November 20, 2008
Vol. 28 No. 5

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    Neubauer Expedition to Zincirli

    By William Harms
    News Office

    The Neubauer Family Foundation supports the Neubauer Expedition of the Oriental Institute at the University and aims to help scholars understand the cultural transitions of the eastern Mediterranean region in the Bronze and Iron ages.

    These periods witnessed the rise and collapse of the Hittite Empire (1400-1200 B.C.), followed by a series of small, independent kingdoms eventually absorbed into the vast Assyrian Empire (800-600 B.C.).

    Located near a critical pass of the Amanus mountain range, Zincirli was the capital of one of these small kingdoms. It served as a military and administrative center, as well as a trading site. At the center of the 100-acre walled city was a 20-acre royal citadel filled with palaces and official buildings.

    The outer fortification wall, made of stone and mud brick with 100 towers jutting from it, formed a perfect circle around the site. During the 2006 field season, the Oriental Institute team dug a 150-foot-wide portion of the outer city wall to examine its basalt foundation. The 15-foot-wide wall would have been 40 to 50 feet tall with its original mud brick superstructure.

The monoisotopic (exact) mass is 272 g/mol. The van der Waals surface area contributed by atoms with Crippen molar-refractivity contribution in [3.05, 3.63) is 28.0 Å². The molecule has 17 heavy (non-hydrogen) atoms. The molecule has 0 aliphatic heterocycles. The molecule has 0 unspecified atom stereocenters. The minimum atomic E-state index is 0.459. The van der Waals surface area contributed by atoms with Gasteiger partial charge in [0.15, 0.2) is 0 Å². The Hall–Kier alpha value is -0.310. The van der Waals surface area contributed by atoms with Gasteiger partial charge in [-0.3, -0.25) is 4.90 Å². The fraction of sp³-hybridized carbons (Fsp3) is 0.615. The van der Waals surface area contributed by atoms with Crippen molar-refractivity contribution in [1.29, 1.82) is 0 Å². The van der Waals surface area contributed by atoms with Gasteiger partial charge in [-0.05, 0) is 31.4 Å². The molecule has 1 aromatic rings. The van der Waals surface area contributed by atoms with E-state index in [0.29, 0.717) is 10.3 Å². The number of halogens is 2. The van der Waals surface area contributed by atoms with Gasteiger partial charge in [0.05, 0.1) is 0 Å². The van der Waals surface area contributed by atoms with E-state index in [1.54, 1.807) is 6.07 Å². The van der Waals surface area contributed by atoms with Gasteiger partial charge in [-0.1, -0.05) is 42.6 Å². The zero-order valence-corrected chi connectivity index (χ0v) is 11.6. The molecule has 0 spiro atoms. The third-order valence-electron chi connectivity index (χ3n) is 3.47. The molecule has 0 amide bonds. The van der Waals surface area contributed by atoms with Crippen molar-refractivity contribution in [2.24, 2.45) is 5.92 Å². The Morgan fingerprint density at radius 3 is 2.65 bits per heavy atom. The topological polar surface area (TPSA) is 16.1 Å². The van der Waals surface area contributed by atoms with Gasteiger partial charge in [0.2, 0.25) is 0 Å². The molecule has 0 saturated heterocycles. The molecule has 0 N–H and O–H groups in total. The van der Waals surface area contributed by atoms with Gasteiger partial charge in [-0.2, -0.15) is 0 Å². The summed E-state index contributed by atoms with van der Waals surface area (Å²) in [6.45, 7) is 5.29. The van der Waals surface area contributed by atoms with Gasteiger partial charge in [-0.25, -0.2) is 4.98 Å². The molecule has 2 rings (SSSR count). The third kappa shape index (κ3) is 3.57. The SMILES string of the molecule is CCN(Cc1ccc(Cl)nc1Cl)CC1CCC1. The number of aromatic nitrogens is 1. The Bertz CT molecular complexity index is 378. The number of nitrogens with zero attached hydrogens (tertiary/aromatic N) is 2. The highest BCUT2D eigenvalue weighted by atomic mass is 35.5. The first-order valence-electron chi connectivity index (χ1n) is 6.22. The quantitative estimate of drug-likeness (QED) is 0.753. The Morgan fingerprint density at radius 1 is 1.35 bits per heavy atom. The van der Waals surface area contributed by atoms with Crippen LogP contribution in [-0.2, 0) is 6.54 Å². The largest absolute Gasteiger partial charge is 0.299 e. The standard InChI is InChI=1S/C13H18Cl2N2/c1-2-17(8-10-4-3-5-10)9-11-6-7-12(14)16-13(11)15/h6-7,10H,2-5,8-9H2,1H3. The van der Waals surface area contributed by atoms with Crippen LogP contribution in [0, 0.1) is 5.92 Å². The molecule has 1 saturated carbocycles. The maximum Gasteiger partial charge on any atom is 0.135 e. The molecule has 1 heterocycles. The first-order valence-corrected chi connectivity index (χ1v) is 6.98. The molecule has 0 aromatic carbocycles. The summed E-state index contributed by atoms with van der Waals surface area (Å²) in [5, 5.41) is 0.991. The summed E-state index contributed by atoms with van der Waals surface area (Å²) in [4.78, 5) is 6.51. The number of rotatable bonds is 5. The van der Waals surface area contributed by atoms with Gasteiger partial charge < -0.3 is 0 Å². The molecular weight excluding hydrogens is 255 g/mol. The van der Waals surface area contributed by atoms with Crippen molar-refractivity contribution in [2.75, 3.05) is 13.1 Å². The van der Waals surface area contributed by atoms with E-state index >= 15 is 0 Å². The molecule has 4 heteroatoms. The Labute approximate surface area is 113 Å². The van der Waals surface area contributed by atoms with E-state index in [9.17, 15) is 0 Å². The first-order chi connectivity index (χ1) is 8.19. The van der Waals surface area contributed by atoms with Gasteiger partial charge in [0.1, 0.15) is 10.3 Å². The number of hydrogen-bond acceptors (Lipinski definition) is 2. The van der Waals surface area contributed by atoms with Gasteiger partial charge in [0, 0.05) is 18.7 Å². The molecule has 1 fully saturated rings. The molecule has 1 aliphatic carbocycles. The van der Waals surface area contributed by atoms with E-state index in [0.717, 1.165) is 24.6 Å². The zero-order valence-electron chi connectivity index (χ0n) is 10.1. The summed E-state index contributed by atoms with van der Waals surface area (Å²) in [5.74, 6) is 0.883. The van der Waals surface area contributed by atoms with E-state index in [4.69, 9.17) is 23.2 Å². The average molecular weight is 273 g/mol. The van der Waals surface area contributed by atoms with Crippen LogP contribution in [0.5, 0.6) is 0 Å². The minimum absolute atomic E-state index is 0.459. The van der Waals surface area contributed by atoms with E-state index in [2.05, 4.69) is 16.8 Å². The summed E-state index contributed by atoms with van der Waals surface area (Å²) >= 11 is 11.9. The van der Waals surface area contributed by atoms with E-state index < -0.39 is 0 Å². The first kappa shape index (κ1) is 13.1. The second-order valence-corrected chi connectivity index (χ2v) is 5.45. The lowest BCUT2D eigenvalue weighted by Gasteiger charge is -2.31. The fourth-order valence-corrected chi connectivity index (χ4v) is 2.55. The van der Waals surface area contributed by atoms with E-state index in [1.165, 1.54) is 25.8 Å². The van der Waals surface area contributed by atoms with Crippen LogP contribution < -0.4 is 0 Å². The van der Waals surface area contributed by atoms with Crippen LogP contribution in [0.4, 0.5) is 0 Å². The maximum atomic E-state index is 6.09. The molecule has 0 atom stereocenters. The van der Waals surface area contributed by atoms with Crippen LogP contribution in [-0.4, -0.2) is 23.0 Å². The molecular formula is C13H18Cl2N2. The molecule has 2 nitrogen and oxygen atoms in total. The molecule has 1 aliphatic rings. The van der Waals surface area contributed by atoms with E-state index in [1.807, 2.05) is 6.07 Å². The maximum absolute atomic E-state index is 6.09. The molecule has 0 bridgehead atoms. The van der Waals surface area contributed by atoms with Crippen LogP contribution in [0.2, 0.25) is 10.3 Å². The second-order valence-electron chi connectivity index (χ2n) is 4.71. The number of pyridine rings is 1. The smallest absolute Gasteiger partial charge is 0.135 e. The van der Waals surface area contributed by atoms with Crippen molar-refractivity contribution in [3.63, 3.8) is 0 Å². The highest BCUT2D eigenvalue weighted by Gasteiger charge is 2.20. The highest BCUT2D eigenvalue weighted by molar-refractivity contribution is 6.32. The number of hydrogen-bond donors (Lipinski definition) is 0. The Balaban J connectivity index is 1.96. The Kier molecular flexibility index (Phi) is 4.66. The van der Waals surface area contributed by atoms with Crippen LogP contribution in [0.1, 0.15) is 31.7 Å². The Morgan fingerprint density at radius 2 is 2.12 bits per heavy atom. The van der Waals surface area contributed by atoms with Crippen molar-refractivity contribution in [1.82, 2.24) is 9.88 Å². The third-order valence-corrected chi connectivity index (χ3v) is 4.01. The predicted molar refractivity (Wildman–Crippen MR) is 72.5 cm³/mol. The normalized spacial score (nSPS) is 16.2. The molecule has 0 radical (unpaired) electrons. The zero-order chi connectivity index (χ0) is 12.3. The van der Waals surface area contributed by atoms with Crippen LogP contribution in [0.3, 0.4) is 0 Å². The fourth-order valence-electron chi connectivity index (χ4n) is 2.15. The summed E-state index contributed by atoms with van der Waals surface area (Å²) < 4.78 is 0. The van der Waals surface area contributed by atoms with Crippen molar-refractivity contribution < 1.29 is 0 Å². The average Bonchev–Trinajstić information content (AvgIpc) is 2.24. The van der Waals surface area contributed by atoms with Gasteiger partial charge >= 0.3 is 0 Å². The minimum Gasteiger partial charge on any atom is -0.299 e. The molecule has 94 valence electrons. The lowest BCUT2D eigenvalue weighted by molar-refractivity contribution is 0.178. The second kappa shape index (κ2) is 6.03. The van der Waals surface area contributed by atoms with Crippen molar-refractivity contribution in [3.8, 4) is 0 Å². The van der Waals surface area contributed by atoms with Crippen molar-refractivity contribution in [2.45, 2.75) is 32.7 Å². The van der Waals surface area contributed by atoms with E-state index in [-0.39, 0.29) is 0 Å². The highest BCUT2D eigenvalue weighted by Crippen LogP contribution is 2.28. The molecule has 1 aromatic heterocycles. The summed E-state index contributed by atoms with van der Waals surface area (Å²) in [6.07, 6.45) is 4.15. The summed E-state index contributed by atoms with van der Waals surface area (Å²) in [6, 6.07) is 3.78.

German archaeologists excavated Zincirli from 1888 to 1902 and uncovered large sculpted reliefs that lined the monumental gates of the city, as well as several royal inscriptions. The reliefs and inscriptions are exhibited in museums in Istanbul and Berlin. “Our initial work included making measurements to verify the records left by the Germans, who published extensive details of their excavation. We found that their work was quite good,” said Schloen.

    But modern excavation techniques and advances in archaeology are permitting the Neubauer Expedition to approach the site in a new way to answer important questions about society, economy and culture.

     “We know much more now about how to use pottery as a way of dating layers in the site and for tracing patterns of interaction across the region,” Schloen explained. “In addition, archaeologists have developed more precise digging methods to separate layers and remnants of ancient buildings.

    “New scientific instruments, such as magnetic gradiometers and ground-penetrating radar, can penetrate the surface to examine building remains without excavating. These geophysical methods are especially important in the larger lower city that surrounded the citadel, which the Germans did not excavate. This area contains a wealth of Iron Age artifacts immediately below the surface, such as Kuttamuwa’s recently discovered stele.”